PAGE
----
No doubt this might be true in some cases, but it strikes me as disingenuous, as though those converts by rights should be the "property" of Rome by virtue of the fact that they are Westerners and Rome is the Western apostolic see. If Rome put 1/10th of the energy it puts into bad apologetics like this into restoring the reverence that was once present in its liturgies, conforming itself to true apostolic doctrine and not endless "development of doctrine", etc., this particular objection would vanish entirely (much to the delight of both Catholics and Orthodox, I'm sure), and then nobody would have to pretend to be able to read converts minds. (Incidentally, this kind of thinking also leaves out the many converts from RC-ism to Orthodoxy, such as myself...we are certainly not anti-Roman Protestants, no matter how much some RCs like to comfort themselves by painting us as such!)
7. Doctrines such as papal infallibility and the Immaculate conception were always with the Church in "seed" form; only later did they develop into formal doctrines (see Cardinal Newman).
Lots of things that came to be rejected by the Church can be traced back to ancient times. That doesn't make them right. The development of these rejected doctrines betrays their novelty, even if looking only at them with regard to the Western tradition itself (in other words, you don't even need to bring the Orthodox into it). No less formidable Roman Catholic saints than Bonaventure and Bernard of Clairvaux rejected the doctrine of the Immaculate Conception, for instance, and it is likewise not a secret that catechisms which were published prior to Vatican I, which bore imprimaturs, openly denied Papal Infalliblity (see for instance, Keenan's catechism published in the 1850s, which calls the idea that the Roman Pope is infallible a "Protestant invention").
8. The Orthodox Church has given into ecumenical pressures and allowed divorce and contraception. Only the Catholic Church stands firm on these important moral issues.
They have both by other names (annulments, NFP). Whatever happened to "Let your yes be yes, and your no be no"?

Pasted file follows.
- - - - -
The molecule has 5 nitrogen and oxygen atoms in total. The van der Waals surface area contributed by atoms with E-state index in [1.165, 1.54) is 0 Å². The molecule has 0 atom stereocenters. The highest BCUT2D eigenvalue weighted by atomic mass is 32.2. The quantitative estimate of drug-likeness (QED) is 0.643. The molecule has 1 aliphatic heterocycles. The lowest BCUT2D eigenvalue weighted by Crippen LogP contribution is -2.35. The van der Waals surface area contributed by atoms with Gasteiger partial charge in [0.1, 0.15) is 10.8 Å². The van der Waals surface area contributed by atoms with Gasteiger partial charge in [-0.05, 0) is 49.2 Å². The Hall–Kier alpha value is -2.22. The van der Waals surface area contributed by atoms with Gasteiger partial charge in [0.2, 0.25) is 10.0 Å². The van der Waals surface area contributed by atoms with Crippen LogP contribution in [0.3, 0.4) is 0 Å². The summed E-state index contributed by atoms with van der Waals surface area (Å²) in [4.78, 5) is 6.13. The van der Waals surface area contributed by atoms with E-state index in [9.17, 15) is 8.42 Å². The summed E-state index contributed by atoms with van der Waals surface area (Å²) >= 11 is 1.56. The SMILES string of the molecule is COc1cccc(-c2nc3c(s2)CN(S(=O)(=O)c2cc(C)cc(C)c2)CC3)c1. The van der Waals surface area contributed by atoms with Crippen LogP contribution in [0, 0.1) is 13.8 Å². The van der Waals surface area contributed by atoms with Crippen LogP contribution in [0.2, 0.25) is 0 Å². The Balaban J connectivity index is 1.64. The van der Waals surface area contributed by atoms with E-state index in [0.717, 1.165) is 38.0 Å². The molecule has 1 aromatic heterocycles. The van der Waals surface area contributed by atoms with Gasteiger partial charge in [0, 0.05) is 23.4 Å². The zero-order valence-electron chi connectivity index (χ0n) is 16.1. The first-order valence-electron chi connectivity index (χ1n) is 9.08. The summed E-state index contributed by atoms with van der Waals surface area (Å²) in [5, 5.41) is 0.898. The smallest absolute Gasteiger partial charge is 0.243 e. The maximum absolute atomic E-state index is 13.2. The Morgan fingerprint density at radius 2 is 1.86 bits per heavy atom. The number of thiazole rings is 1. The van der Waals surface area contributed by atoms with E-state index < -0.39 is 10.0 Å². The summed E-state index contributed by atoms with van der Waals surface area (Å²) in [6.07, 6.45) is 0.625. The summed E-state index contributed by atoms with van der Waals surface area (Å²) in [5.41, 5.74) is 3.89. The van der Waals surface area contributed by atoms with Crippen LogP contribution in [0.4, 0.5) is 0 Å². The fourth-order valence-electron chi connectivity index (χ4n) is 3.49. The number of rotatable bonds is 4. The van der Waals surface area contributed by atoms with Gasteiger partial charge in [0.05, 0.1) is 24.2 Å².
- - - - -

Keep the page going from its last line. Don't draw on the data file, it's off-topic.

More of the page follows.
9. The Orthodox are rude to Catholics; they disparage us while we hold our arms open, in hope of their reunion.
Orthodox and Catholics just have very different ideas of what union must consist of. No doubt some could be nicer individuals on both sides, but we are separated for solid doctrinal reasons (i.e., we cannot accept your doctrines for the sake of union with Rome anymore than you can disclaim them for the sake of union with the Orthodox Church), not because of personal vendettas or whatever.
10. Open up a phone book and look at all the Orthodox churches! Russian, Greek, Ukranian. Where's the unity?
This is just point 3 in snarkier language, isn't it? We could say the same: "Look at the Maronite, Ruthenian, Melkite, Syro-Malabar, etc. Catholic churches! Where's the unity?" Ho hum.
11. The Orthodox are inconsistent in their teachings. Some baptize non-Orthodox converts, others don't. Some use an Old Calendar, some use a New Calendar.
Economia and sticking to the guidelines given by their respective synods on how to receive converts is not inconsistency. The Church has always taken a differing approach depending on a person's background, in recognition of the fact that a "one-size-fits-all" rule does not work.
I guess these are not such succinct answers (sorry; as an ex-RC I've dealt with this sort of thing often), but they're what I would say (and have said), or at least keep in mind when evaluating RC apologetics.